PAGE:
HCA Midwest Health - December 01, 2018

Let's be clear. No one will ever fault you for calling 911 with chest pain. It's the safe thing to do. According to the American College of Emergency Physicians, chest pain is one of the top reasons people visit the ER. That's a good thing. Minutes save lives in heart attack situations, and any time you have chest pain, it should be evaluated by a medical professional. But did you know there are many causes of chest pain? According to some studies, less than a quarter of people who go to the ER with chest pain are diagnosed with a heart attack. Some causes of chest pain are relatively minor, while others – even aside from heart attacks – can signal something serious. Let's take a look at 15 reasons why your chest might hurt.

When it's your heart...but not a heart attack


Angina is chest pain that occurs when blood flow to the heart is blocked. This is often caused by plaque build-up on the walls of the arteries carrying blood to your heart. Although it doesn't leave lasting damage like a heart attack, angina can be a warning sign of heart problems. Angina can feel like pressure or squeezing with pain that may radiate to the shoulders, arms, back or neck. Stable angina flares up during exercise, excitement or emotional upset, but is relieved by rest. Unstable angina can appear at any time. It is more serious, indicating you're at greater risk for a heart attack.


Myocarditis is inflammation of the heart muscle, most often caused by a virus. It can produce mild chest pain, pressure, rapid heartbeat, shortness of breath and sometimes signs of infection such as fever, muscle aches.


Pericarditis is inflammation of the tissue surrounding the heart. It may be caused by viral or bacterial infection, illness, injury or even reaction to surgery or medication. Pericarditis can feel like a sharp, stabbing pain in the center or left side of your chest that gets worse when you take a deep breath or lie down. It may be relieved by leaning forward.

Aortic dissection

Aortic dissection is a rare, but life-threatening condition when a tear develops in the wall of the aorta, forming a new channel between the inner and outer layers of the wall and allowing blood to leak or spill out into that channel. It can feel like a sudden, sharp and continuous pain in your chest and upper back. It can also cause pain in the arms and difficulty breathing. The symptoms are so sudden and severe that most people have little doubt help is needed right away.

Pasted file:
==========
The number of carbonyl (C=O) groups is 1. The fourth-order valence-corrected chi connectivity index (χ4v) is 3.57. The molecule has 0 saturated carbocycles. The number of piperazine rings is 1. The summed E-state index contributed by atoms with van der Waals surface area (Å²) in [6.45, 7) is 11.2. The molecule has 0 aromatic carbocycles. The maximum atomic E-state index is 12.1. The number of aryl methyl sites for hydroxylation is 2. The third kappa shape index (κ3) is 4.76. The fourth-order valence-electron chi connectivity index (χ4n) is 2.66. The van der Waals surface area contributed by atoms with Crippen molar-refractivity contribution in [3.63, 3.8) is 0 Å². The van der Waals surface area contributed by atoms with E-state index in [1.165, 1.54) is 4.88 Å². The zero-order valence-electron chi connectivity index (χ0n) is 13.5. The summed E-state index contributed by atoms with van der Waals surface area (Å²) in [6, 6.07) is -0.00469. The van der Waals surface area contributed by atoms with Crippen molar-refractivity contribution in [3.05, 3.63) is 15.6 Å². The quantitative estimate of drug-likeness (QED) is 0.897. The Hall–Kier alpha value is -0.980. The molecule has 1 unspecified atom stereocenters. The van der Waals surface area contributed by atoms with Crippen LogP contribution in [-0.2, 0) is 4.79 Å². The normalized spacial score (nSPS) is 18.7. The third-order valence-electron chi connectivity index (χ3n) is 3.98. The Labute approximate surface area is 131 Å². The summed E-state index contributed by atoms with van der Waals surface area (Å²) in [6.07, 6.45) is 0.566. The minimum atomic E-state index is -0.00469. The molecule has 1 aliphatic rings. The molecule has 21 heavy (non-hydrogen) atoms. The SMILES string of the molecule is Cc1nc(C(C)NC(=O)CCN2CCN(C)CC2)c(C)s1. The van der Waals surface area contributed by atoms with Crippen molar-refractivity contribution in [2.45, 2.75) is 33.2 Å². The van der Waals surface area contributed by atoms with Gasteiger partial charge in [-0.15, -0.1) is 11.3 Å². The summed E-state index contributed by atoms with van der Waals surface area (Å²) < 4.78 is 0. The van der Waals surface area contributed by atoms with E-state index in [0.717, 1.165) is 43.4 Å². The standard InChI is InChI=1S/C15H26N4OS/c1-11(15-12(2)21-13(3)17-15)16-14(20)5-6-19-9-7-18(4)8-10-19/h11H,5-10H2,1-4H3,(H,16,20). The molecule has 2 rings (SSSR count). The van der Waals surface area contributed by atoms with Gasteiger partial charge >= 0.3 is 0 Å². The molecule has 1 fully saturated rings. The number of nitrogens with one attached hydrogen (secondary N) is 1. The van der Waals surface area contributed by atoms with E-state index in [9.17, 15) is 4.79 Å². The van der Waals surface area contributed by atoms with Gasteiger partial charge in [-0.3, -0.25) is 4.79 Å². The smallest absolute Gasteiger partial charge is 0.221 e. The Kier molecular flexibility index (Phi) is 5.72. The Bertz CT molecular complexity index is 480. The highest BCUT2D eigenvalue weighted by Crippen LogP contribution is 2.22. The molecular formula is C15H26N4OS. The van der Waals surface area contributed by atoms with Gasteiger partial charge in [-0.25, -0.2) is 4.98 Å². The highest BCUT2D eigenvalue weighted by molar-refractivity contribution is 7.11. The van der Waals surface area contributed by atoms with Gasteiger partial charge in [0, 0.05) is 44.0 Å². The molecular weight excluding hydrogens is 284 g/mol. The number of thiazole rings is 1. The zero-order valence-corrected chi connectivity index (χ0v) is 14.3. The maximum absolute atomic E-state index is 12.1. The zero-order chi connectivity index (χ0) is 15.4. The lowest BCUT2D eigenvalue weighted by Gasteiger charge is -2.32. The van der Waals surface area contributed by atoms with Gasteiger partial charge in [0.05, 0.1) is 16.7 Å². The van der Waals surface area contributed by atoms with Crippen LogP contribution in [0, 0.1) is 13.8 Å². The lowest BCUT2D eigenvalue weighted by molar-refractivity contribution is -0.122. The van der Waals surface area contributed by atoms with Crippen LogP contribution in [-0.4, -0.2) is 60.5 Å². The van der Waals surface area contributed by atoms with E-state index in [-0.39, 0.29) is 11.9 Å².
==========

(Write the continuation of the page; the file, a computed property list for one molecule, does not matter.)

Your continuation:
Chest Pain from Lung Issues


Pleurisy is inflammation or swelling of the lung lining, most commonly caused by a viral infection. It can feel like a sharp pain when you sneeze, cough or breathe. The pain may spread throughout your body and turn into a constant ache.

Airway problems (Asthma, COPD)

Asthma and COPD both (for different reasons) cause inflammation of your airways making it tough to breathe. It can feel like tightness in the chest and cause wheezing or coughing.

Pulmonary embolism

A pulmonary embolism is a blood clot that becomes stuck in one of the arteries in the lungs. This is a medical emergency that needs to be treated right away. It can feel like a sharp pain that can be gradual or sudden and becomes worse with physical activity or exertion. Sometimes, the pain is accompanied by fast or irregular heartbeat.

Collapsed lung

A collapsed lung occurs when air gets in the space between your ribs and lungs. This puts pressure on the lungs and doesn’t allow them to expand. A sign of a collapsed lung is chest pain that begins suddenly and can last for several hours. Breathing can become painful and more difficult.

Chest Pain from Digestive Issues

Acid reflux (heartburn)

This is when food or acid backs up from the stomach and irritates the lining of the throat. Other symptoms can include a sour taste in the mouth, trouble swallowing and a burning sensation that can become worse when lying down. Learn how to tell heartburn from a heart attack.

Esophagus problems

The esophagus can become inflamed due to acid reflux or conditions such as allergies or infection. This can cause a burning sensation and discomfort when swallowing.

Pancreas or gallbladder problems

Gallstones or inflammation of the gallbladder or pancreas can cause upper belly pain that radiates to the chest.

Bones or muscle chest pain

Muscle strain

Exercise, heavy lifting or even hard coughing can inflame the muscles and tendons around the chest, causing pain. Chest pain due to muscle strain usually gets worse with movement (including movement from breathing).

Rib bruising or fracture

An injury to the ribcage such as broken or cracked rib can cause pain when breathing. The pain is generally confined to one area, and is likely sore when you press on it.

Other Causes of Chest Pain

Panic or anxiety attack

A panic attack is a sudden and intense feeling of fear or panic that can trigger physical symptoms. It can be characterized by a stabbing, intense pain generally in the middle of the chest, intense anxiety, shortness of breath and/or heart palpitations. Learn how to tell a panic attack from a heart attack.

Shingles (Herpes Zoster)

Shingles is an infection caused by the chickenpox virus that produces a painful rash or blisters. Chest pain that can feel like a burning, numbness or tingling may precede the rash, often leading people to think it may be a heart or lung problem.

Emergency Care in Kansas City

If you have undiagnosed chest pain, don’t delay. Chest pain should always be evaluated by a healthcare provider. HCA Midwest Health offers 11 KC emergency room locations and the area's largest network of accredited chest pain centers.

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